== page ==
Super Monkey Ball 2: Sakura Edition Review

Super Monkey Ball 2: Sakura Edition Review

Mar 27, 2012

Sega’s franchise about a dystopian future where monkeys must roll around tilting mazes for the amusement of a watching audience is finally on Android. Super Monkey Ball 2: Sakura Edition, a port of the iOS release, features 125 perilous levels that must be tilted to get the monkeys through safe and sound, lest they fall to their doom. Thankfully, they have multiple lives, and can earn extra ones by collecting bananas in the levels.

The game’s core conceit is still enjoyable to play with, and still extremely challenging to try and conquer. However, the mini games are still probably the best part of the Super Monkey Ball experience. Monkey Bowling is a fun game of bowling, involving monkeys incased in plastic balls. I used to sink a ton of time into the Game Boy Advance Super Monkey Ball Jr. (yes, a Monkey Ball game that controlled with a d-pad. It was actually really good.) and I could see myself doing the same here, though the swipe and tilt controls are a new challenge. Monkey Golf is very challenging in and of itself, but a solid arcade golf game, especially considering that it’s a mini-game part of a larger package. Monkey Target has players flying through the air, then trying to land three balls near the center of a target. It’s fun, and it incorporates the Monkey Ball mechanics the best. Tablets get an exclusive mini-game as well, Monkey Base. This is essentially the classic Warlords game from Atari, but with monkeys in balls, and 4-player support on one device.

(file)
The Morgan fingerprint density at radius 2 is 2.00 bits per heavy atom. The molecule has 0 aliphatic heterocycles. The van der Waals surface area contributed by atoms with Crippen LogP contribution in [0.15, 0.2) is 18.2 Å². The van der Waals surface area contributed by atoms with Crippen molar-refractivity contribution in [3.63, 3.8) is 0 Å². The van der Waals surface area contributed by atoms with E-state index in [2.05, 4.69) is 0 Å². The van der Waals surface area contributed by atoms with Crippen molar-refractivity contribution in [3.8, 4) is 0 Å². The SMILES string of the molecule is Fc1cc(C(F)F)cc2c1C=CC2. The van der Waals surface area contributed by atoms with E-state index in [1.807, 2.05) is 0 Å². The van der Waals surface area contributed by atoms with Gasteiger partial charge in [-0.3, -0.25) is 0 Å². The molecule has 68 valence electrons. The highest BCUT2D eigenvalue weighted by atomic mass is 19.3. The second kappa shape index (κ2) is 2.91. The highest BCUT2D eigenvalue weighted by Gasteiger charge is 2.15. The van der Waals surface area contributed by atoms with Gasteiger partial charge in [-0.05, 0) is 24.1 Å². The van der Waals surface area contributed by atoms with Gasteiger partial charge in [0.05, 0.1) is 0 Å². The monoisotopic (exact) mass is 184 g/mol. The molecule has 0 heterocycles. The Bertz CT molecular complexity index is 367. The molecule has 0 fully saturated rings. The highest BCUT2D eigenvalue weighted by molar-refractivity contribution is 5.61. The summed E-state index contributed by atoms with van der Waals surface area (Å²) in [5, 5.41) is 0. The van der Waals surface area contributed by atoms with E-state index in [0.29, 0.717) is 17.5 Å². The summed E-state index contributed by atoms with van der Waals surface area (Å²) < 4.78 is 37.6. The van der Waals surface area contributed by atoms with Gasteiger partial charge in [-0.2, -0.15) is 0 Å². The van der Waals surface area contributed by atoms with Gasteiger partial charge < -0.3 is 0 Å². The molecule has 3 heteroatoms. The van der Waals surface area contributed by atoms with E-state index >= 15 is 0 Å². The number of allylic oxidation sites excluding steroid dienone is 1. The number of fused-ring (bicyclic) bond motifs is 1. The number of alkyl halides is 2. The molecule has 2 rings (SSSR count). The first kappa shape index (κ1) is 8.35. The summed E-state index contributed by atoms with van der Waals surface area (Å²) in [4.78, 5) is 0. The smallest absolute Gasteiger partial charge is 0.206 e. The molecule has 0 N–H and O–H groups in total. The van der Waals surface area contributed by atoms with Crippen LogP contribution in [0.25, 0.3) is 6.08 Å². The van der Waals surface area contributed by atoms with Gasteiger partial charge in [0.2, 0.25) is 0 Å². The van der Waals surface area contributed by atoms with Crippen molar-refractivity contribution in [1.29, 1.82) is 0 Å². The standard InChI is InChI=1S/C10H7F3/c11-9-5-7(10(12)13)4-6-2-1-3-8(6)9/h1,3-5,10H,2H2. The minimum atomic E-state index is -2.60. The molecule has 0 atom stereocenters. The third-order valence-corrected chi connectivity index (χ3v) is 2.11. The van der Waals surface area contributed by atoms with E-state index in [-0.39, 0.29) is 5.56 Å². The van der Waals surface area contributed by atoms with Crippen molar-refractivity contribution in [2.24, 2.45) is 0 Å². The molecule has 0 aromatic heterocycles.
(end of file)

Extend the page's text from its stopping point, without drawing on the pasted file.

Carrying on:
The problem with Super Monkey Ball 2: Sakura Edition is quite simply that the controls are extremely unwieldy. The tilt controls are all extremely sensitive to the point where minor adjustments are difficult to make. There’s no calibration for angles besides the default one as well. Tilting forward causes awkward viewing angles as well. Drawing a straight line in the minigames where necessary becomes extremely difficult on a phone screen because the game is in landscape orientation. It is much easier on tablets, though the swipe length is rather long.

A game where the controls must constantly be fought with is not very fun. As such, my time with Super Monkey Ball 2: Sakura Edition was rather disappointing. The core is still well-done, but for those that check this one out, be prepared to fight the controls.